The Prisoner is my all-time favorite TV show, ever. EVER! After watching marathon after marathon of The Prisoner, I grokked what makes people become Trekkies or Browncoats. It did more than entertain me, it inspired me. I know that’s weird to say about something that’s so Orwellian, but it’s true. The Prisoner spoke to me when I was a teenager. I bought the GURPS book, bought all the video tapes, and picked up every fan-made book and map of The Village I could find. I bought rub-on transfer letters in the Albertus font so I could make my own signs for my dressing room, and I painstakingly drew my own Number Six badge to wear on my jackets. I read and re-read the graphic Novel Shattered Visage fruitlessly looking for clues about . . . stuff. My first big external SCSI Mac II hard disk, which I think weighed in at a mighty 30 Megabytes, was named KAR120C. Again, living in a post-Phantom Menace world makes me a little nervous, and we’ve been talking about this remake almost as long as we were talking about a Watchmen movie, so I don’t even know if this is as reliable as it seems. Regardless, I’m hopeful that there’s someone out there who can treat it right. And a six episode mini-series would be freaking brilliant.

Okay, one last bonus link before I go: years ago, I did an episode of The Outer Limits called The Light Brigade. I was watching The Time Tunnel last night on Hulu, and saw that The Light Brigade is there, as well. It’s useless for non-US visitors (can you use a proxy to fool Hulu? I haven’t tried) but if you’re in the US and want to spend 44 minutes watching me . . . um . . . act, I guess is the word I’m looking for . . . now you can.

hillary clinton: the psycho ex-girlfriend of the democratic party

As many of you know, I’m an enthusiastic Barack Obama supporter. I have never been so excited or inspired by a candidate — or, really, any leader — in my life, and I view this election as an historical opportunity — maybe even a once-in-a-lifetime opportunity — to not only save my country from the disaster wrought by Bush and Cheney, but fundamentally change how my government interacts with the rest of the world, and how it works for me and my fellow Americans.

Knowing all of that, I’m sure it will come as no surprise that over the last 10 weeks or so, I’ve gone from respecting to feeling sorry for to actively despising Hillary Clinton.

It’s over. She knows it’s over. It’s been over for almost three months, but she’s been moving the goalposts and cynically and cravenly pandering to voters in a way that’s not only insulting, but is embarrassing. John Cole frequently says that he can’t believe he ever supported Bush, and I can now join him in saying that I can’t believe I ever supported, defended and believed in the Clintons.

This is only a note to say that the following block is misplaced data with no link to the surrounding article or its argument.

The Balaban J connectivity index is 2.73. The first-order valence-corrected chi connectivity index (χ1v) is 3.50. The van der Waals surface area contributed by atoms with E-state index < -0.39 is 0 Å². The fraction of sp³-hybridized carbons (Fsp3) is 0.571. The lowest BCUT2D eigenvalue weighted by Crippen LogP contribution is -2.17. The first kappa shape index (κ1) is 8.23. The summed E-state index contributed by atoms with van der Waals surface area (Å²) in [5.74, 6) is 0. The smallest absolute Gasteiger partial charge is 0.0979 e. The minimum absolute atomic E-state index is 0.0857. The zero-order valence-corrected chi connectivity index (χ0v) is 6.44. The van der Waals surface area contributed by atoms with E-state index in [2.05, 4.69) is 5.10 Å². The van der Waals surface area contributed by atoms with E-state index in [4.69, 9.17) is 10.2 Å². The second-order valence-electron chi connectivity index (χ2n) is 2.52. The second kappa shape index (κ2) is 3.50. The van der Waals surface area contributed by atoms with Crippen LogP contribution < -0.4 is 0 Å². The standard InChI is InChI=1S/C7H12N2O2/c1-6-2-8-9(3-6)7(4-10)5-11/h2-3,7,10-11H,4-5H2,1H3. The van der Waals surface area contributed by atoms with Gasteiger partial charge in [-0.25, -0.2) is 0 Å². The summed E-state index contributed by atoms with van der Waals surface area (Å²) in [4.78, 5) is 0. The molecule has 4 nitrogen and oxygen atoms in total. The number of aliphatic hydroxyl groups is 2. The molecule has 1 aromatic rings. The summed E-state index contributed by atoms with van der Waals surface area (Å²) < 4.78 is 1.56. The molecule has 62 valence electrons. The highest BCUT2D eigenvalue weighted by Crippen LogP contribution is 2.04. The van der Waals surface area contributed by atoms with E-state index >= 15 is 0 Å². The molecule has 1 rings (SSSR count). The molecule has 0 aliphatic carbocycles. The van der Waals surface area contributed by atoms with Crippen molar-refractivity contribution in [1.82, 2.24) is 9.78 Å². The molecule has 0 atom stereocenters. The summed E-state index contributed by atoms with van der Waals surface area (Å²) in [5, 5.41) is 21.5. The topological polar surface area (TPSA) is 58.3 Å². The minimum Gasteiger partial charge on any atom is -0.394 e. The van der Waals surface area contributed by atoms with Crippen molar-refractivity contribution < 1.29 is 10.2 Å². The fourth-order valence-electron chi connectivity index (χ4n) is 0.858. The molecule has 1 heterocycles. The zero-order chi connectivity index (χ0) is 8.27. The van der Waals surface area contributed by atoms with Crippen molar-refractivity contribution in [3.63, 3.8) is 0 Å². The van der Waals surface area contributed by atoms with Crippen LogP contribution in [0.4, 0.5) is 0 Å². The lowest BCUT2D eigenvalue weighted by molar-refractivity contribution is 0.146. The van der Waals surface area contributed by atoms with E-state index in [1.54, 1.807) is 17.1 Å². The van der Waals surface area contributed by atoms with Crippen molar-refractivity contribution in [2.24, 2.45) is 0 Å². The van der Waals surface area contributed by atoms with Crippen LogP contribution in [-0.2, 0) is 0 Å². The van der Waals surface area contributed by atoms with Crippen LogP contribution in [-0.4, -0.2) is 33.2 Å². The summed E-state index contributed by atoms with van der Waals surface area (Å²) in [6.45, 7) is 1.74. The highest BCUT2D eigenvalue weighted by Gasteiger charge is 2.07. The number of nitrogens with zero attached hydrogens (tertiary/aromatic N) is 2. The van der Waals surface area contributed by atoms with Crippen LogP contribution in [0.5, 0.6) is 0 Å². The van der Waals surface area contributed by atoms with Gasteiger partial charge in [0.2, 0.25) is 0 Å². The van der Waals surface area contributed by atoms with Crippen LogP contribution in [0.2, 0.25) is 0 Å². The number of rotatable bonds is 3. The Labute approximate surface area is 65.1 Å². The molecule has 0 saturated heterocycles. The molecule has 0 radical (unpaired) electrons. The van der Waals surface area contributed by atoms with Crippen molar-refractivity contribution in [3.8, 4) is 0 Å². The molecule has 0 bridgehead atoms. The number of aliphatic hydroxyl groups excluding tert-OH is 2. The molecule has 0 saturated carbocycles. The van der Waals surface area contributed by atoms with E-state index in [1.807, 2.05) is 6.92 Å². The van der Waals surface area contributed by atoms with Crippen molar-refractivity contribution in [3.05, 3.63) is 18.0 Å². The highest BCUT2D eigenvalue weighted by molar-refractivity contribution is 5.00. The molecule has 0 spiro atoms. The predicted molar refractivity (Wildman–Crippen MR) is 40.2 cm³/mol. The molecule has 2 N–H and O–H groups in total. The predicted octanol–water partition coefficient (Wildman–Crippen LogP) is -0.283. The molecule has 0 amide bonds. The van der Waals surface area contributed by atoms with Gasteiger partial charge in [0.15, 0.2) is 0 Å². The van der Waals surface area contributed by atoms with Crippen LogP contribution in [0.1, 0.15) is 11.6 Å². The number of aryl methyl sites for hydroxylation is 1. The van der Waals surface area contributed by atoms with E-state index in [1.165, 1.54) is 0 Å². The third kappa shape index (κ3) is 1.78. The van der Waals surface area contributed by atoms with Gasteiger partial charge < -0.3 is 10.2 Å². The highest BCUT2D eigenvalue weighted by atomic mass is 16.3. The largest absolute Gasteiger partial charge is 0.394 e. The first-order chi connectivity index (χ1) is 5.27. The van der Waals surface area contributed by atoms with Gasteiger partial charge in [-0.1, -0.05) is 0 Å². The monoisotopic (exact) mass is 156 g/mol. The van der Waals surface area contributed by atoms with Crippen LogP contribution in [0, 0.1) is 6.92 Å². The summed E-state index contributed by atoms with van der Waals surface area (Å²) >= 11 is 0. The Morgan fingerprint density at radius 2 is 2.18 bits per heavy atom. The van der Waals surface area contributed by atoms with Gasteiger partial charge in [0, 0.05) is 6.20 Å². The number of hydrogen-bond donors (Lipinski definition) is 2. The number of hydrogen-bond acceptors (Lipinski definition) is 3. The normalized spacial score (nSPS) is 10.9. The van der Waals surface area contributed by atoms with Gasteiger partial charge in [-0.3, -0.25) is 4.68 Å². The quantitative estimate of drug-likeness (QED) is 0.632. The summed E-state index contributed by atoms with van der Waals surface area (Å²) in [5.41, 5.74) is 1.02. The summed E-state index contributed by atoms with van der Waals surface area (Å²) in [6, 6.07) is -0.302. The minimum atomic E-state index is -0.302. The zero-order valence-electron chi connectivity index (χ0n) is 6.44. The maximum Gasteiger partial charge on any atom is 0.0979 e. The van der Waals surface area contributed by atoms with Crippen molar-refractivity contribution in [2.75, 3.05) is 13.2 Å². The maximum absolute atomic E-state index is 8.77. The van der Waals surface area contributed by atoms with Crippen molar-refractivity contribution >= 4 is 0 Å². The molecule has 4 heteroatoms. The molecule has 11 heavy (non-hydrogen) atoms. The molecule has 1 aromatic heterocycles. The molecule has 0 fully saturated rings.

The thing about all of this is that, with a Clinton victory in the primary about as likely as jumping off the roof of your house and landing on the moon, it’s become clear that this whole thing isn’t about Democrats or beating McCain (who is inexplicably running for Bush’s third term) or saving our country from the catastrophic failure of the Bush years. No, it’s all about her. It’s about her ego. It’s about refusing to admit that she did her best, but voters (except those encouraged by Rush Limbaugh to cross party lines and fuck with our primary) have pretty clearly said "No thanks. You’re a good senator, but we want something different now."

It’s been crystal clear for weeks, yet she refuses to put party and country over personal ambition and drop out of the race, forcing Barack Obama to not only run against McCain and the Media, but also against her. It’s particularly galling, because she can only win if her campaign can force Democratic superdelegates (one of the worst creations in the history of politics) to tell millions of Democratic voters — many of them first time voters who, like me, finally feel truly inspired by someone — to go fuck themselves.

It’s driving me crazy, and I hope that someone sits her down with a calculator so she’ll make this primary that is just strengthening McCain — who, I feel obligated to point out again, is running for Bush’s third term. That would be George W. Bush, the most universally hated president in American history.

At times like these, when it would be easy to despair, I find comfort in humor, like this post I saw on Reddit this morning: Hillary Clinton: The Psycho Ex-Girlfriend of the Democratic Party.

It’s 2:31 AM. The Democratic Party is sleeping peacefully when it hears
its phone buzz on the night stand. It rolls over and sees "Hillary" on
the caller ID. It pauses briefly, considering pushing "END" and not
dealing with this shit tonight. The thought is appealing but the
Democratic Party knows that if it doesn’t take this call, another one
is only minutes away.

DEMS: …Hello?

Hillary: Hey baby.

DEMS: C’mon Hillary. Enough with this.

Hillary: Don’t you get it? You NEED me.

DEMS: No, I don’t. It was fun while it lasted but I’m with Barack now. I made my choice, it’s done.

Hillary: You can’t really mean that. How can you say that after all the good times we had?

DEMS: To be honest, I started hanging out with you because Bill’s pretty awesome.

Hillary: But I’m just like Bill!

DEMS: No, you’re not. Bill is charismatic, inspiring, and gets me really good weed.

Hillary: Fuck you. You’re elitist!

DEMS: I’m going back to sleep.

I hope that, after the crushing defeat in North Carolina and few thousand vote "victory" in Indiana, the undeclared superdelegates (again, the absolute worst idea in the history of politics) will respect the will of the people and commit to Obama, so we can all focus on introducing the real John McCain — not a Maverick, not a nice guy, not an honest guy, not a regular guy, not substantially different from George W. Bush in any meaningful way — to the American people.